Think of the term "political documentary" and what likely comes to mind are Michael Moore diatribes or wonky war room backstage dramas. But documentaries come in all shapes and sizes, and few have done more to showcase all the varying degrees of the art form than Rory Kennedy.
On Aug. 18, her newest project, "Thank You, Mr. President: Helen Thomas at the White House," makes its debut on HBO. The 37-minute short honors the lengthy and groundbreaking career of Thomas, the feisty reporter who was a mainstay in the press room at 1600 Pennsylvania Ave. for nine different administrations before she took a leave from her beat earlier this year due to a serious illness."I didn't want to make a film that was merely a tribute, with everyone saying how great she was," Kennedy told Politico last week. "We're so used to hearing Helen ask questions that I wanted it to be about us questioning her, with the film exclusively coming from her voice." Archival footage is used to "buffer" the interview segments and illustrate Thomas's colorful career.
The film's short running time means a quick pace and doesn't allow for meandering shots or any padding. "Quite frankly, documentaries are too long too often," Kennedy said, laughing. "There was enough material here for a 12-part series, but I felt the best way to do it was keep it tight, with a high energy level."
Kennedy, who usually specializes in documentaries that further social advocacy causes, made her first film ("Women of Substance") right after graduating college, hoping to illustrate for policymakers the plight of women suffering from substance abuse problems. Later, a small film she made in 1999 about AIDS was shown on Capitol Hill, and Vermont Democratic Sen. Patrick Leahy said he put an additional $25 million into an AIDS treatment budget as a result of seeing the short.
The daughter of the late Sen. Robert F. Kennedy (born six months after her father was assassinated), Rory Kennedy went on from shorts to win plaudits for her debut feature about a struggling but strong Appalachian clan, "American Hollow," in 1999. Since then, she's directed and/or produced more than a dozen different nonfiction projects, including a startling look at Iraq's Abu Ghraib prison controversy and a damning examination of security at the Indian Point nuclear energy plant near New York City in the aftermath of the Sept. 11, 2001, terrorist attacks.
Kennedy's first film company, May Day Media, was formed in the early 1990s. These days, however, she makes her films in partnership with longtime chum Liz Garbus ("The Farm: Angola USA"), having merged her Moxie Films banner with Garbus' Firecracker Films ten years ago to form a new documentary production house known as Moxie Firecracker. (She said the unlikely moniker came about when they needed to sign a deal quickly with the Lifetime cable channel and Garbus just threw the company's names together.)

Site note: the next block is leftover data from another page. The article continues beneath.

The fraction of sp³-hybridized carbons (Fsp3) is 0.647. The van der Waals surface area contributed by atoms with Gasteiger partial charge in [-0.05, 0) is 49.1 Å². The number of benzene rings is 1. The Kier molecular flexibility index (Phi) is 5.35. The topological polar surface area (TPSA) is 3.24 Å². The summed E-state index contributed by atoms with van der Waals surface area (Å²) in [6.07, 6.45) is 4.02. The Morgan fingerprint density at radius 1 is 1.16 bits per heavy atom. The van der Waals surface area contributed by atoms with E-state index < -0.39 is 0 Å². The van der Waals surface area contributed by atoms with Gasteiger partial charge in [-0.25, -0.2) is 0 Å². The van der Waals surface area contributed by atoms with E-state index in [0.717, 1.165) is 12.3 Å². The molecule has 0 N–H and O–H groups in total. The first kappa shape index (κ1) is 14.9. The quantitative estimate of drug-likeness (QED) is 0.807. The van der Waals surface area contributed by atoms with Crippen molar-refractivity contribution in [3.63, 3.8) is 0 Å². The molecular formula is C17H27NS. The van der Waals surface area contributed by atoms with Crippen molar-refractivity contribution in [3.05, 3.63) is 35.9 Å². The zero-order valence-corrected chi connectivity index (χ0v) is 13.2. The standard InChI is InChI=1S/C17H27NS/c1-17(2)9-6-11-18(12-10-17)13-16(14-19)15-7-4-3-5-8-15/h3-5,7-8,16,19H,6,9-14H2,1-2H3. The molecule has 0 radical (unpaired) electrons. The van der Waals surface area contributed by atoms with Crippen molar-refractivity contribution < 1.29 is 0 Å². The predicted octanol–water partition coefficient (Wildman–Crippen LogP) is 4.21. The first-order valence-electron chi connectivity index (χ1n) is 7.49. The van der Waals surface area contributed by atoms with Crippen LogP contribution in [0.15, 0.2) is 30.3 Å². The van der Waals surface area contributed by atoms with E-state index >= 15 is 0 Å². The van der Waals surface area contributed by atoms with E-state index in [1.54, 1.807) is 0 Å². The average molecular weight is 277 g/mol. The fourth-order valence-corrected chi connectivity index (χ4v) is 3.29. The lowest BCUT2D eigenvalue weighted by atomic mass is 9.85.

So far, the women have seen their films broadcast on numerous television networks, including PBS, Court TV, MTV, A&E, Oxygen and the Sundance Channel, among others, but their relationship with Home Box Office seems to have yielded the most fruitful results. Several of Moxie Firecracker's films have picked up various festival awards and accolades, with "Ghosts of Abu Ghraib" winning last year's primetime Emmy for best documentary and the feature "Street Fight" earning a 2006 Oscar nomination.
Kennedy said she is kicking around several different ideas for future projects, but probably won't settle down to decide on her next film until next month. "I have three kids who are five and under, including a 1-year-old," she says, "so I'm spending the summer with them and then I'll start something up, probably with HBO, this fall." Meanwhile, Garbus is wrapping up work on a film about freedom of the press, a subject that has a special meaning to her since her father, Martin Garbus, is one of the pre-eminent First Amendment attorneys in the country.
Kennedy's documentary heroes are, predictably, the famous liberal lions, including Moore ("I'm a big fan," she said), D.A. Pennebaker, Chris Hegedus, Alex Gibney, Jon Alpert and Errol Morris. Also high on her list is pioneering female docmaker Barbara Kopple, whose 1976 Oscar-winner "Harlan County USA" was likely a strong influence on "American Hollow." "She was a trailblazer," said Kennedy, "but she also continues to make important films."
Recently, said Kennedy, she's spent more time than ever on YouTube, and she is fascinated by the work of political activist Robert Greenwald, who frequently posts on the Google-owned site. Kennedy watched viral videos almost every day last year, she admits, finding it a great, unstructured way to receive information.
Staying home and watching her computer is more appealing to Kennedy these days, given her mommy duties and other constraints on her time. She's scaled down her production output, focusing on making just one movie a year instead of four or more, and prefers to work after 8 p.m., after her kids are in bed.
While Kennedy doesn't get out of her Brooklyn, N.Y., home most nights, she said, she did attend a big premiere in Washington at the National Press Club last month for her Helen Thomas documentary. Thomas herself will likely be getting out of her sickbed shortly, Kennedy said, following a prolonged illness that sidelined the venerable reporter for months.
"It looks like she'll be coming home from the hospital very soon," says Kennedy. "She was in a tough predicament for a while, but she's doing better than anyone expected. Helen likes to defy presidents, and it turns out she likes to defy doctors as well."
© 2008 Capitol News Company, LLC